Identifying the best insulating windows
Optimizing window glass assemblies is an interesting challenge in that it is necessary to manage four different energy bands and provide the best insulation, whether it is day or night, and whether the average outside temperature is higher or lower than the target indoor temperature. There are literally thousands of ‘energy efficient’ glasses available, all making claims of efficiency, yet there is no easy way to determine which is the best solution for any given situation. I have simplified the selection process, based on the underlying physics, and found that triple pane windows with multilayer silver coatings and inert gas fill are the optimal solution.1
The first challenge is that a single window solution must work in an environment with large variation in temperature from season to season and from day to night, and last for over 30 years. I realized that, on average, there are only three relevant boundary conditions. First, where the average outside temperature is less than the house temperature. Second, where the average temperature is greater, and third, at night. There are four different energy bands (visible, solar near-IR radiation, re-radiated IR, and thermal convection) that can pass through a window and must be managed effectively.
The different energy bands that are transferred through a window are shown in Figure 1 and Figure 2. The left column of Figure 1 shows the visible, solar near-IR, and mid-IR black body re-radiation. The middle column shows how standard (soda lime) glass transmits the visible and the solar near-IR but blocks the mid-IR re-radiation.
I applied simple analytical models to each of the energy bands to find each band's key factors. A simple thermal conduction model3 was applied to multi-pane glass assemblies with trapped layers of low conductivity gas. A similar model was applied to the black body re-radiation that occurs in the mid IR, which is blocked most effectively by metal coatings.4 Solar heating of the house occurs in the near IR and can be blocked, or passed, by multilayer coatings with thin metal layers, which if sufficiently thin will pass visible radiation.
To calculate the optimal window performance, I applied design rules from the analytical models to the library of glasses in the Department of Energy (DOE) databases2 and calculated the properties of a number of glass assemblies using public domain programs5 developed by Lawrence Berkeley Labs for the DOE to be used with the International Glass Database2 to provide an industry standard reference for selecting windows.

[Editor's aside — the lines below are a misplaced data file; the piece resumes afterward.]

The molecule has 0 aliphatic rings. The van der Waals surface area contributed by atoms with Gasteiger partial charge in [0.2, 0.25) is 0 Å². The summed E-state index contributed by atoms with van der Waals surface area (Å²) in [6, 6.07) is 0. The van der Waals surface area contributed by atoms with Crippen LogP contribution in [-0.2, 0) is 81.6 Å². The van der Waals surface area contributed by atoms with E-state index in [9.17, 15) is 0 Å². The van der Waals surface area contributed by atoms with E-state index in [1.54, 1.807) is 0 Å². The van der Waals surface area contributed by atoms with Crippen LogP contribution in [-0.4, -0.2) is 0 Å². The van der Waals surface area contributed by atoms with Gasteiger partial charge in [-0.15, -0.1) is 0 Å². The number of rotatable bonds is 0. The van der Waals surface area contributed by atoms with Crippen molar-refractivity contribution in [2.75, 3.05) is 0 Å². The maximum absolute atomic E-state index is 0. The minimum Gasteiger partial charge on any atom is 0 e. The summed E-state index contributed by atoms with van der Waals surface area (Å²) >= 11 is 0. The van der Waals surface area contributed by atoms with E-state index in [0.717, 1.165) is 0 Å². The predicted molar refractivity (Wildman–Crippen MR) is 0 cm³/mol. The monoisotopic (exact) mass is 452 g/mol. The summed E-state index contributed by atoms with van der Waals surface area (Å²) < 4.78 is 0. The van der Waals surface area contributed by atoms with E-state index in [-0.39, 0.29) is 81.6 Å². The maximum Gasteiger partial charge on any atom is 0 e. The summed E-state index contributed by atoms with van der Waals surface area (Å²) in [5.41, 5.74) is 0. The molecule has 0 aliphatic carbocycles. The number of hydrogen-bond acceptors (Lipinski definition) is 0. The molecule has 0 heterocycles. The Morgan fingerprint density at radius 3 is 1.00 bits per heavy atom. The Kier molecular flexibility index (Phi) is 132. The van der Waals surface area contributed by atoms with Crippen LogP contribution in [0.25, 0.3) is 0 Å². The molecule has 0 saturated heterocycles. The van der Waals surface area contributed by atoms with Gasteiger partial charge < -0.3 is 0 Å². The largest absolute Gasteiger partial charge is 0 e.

The optimal windows were triple pane with krypton (Kr) gas fill. They also had two silver coatings to block re-radiation. The optimal windows had an R value 20 times better than a single-pane window, suppressing both thermal conduction and mid-IR ‘black body’ radiative transfer. The optimal window for hot climates has coatings on the two outer panes that blocked solar heating in the IR. The optimal window for cold climates had tin dioxide (SnO2) coatings on the outer panes and a silver-coated double-sided plastic midpane. The transmission of the two optimal coatings are shown in the right column of Figure 1, which shows that the cold-climate window passes twice as much solar-IR than the hot climate window.
This analysis shows that window selection can be distilled down to two scenarios, whether the average temperature is higher or lower than the target house temperature. Different multilayer thin-silver-coated triple-pane windows with Kr gas fill provide the best insulation for hot or cold climates. The next step is to fabricate complete windows conforming to these designs and compare their measured properties with the predicted ones.
Mike Watts has been involved in the patterning, processing, and properties of thin films for more than 30 years. He started in semiconductor processing and has migrated to non-traditional applications over time.